During winter and early spring, big blue catfish run the river channel, feeding along the channel ledges. They rarely move onto adjacent shallow flats. Even the hot-water discharge area doesn’t attract big blue cats, although it does draw one of the blue cat’s favorite baitfish, the skipjack herring. The discharge area is a prime spot to gather fresh herring for prime cutbait.
Areas A, B, and C illustrate a narrow river section about to widen and flatten for several miles before becoming another narrow section. Current increases in narrow river sections, creating prime territory for blue cats.
Area A — The head of a narrow river section before the river widens and flattens is a prime area for blue cats that may gradually (day by day) move up into current as they feed, but hesitate to move farther upriver into decreasing current. Using electronics, an angler might run upriver along the channel ledge, looking for nooks and debris that might harbor fish. A particularly good area is where the ledge begins to push away from the bank to form a big shallow flat.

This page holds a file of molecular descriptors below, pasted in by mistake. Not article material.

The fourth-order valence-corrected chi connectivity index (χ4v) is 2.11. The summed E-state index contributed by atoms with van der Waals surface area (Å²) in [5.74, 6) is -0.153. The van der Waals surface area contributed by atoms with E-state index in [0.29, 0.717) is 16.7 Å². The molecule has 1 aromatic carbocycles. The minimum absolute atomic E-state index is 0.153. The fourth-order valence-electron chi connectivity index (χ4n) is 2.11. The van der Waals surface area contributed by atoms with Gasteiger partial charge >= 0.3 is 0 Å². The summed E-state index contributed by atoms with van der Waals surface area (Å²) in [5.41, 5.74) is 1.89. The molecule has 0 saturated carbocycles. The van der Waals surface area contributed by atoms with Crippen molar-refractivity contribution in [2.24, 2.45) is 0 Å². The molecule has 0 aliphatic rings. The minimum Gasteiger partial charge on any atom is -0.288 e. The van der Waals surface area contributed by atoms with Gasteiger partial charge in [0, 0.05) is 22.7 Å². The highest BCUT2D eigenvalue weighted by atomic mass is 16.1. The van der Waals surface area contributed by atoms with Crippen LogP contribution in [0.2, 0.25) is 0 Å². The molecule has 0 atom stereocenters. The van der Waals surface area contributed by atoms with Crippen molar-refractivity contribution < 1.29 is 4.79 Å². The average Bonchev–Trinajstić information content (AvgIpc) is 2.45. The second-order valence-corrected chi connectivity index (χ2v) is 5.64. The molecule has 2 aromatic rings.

Concrete barge tie-offs also gather debris. Be sure to check sections of ledge near the tie-offs. Jim Moyer often ties his boat to the back of a tied-off barge to fish the ledge below. Move quickly if a barge captain decides to move in another barge.
Area B — All of the ledge is potential holding area for blue cats. Obviously, try the ledge area near the final barge tie-off. Should be a big eddy here, too. Note also how the ledge pushes away from the bank near the beginning of the discharge area — good spot. Finally, notice how the river channel gradually deepens. The head of a deep channel area as it pushes into a shallower area may be a hot spot for big blues.
Area C — Note how the shallow flat bumps out below the discharge inlet — check this ledge area. Then note how the flat cuts back toward the bluff bank, creating another possible holding area. Be sure to run along the ledge near the bluff bank. Limestone outcroppings are particularly craggy and difficult to fish but often hold blue cats. Often, though, the ledges are so steep that baits must be set at the top or the base of the ledge.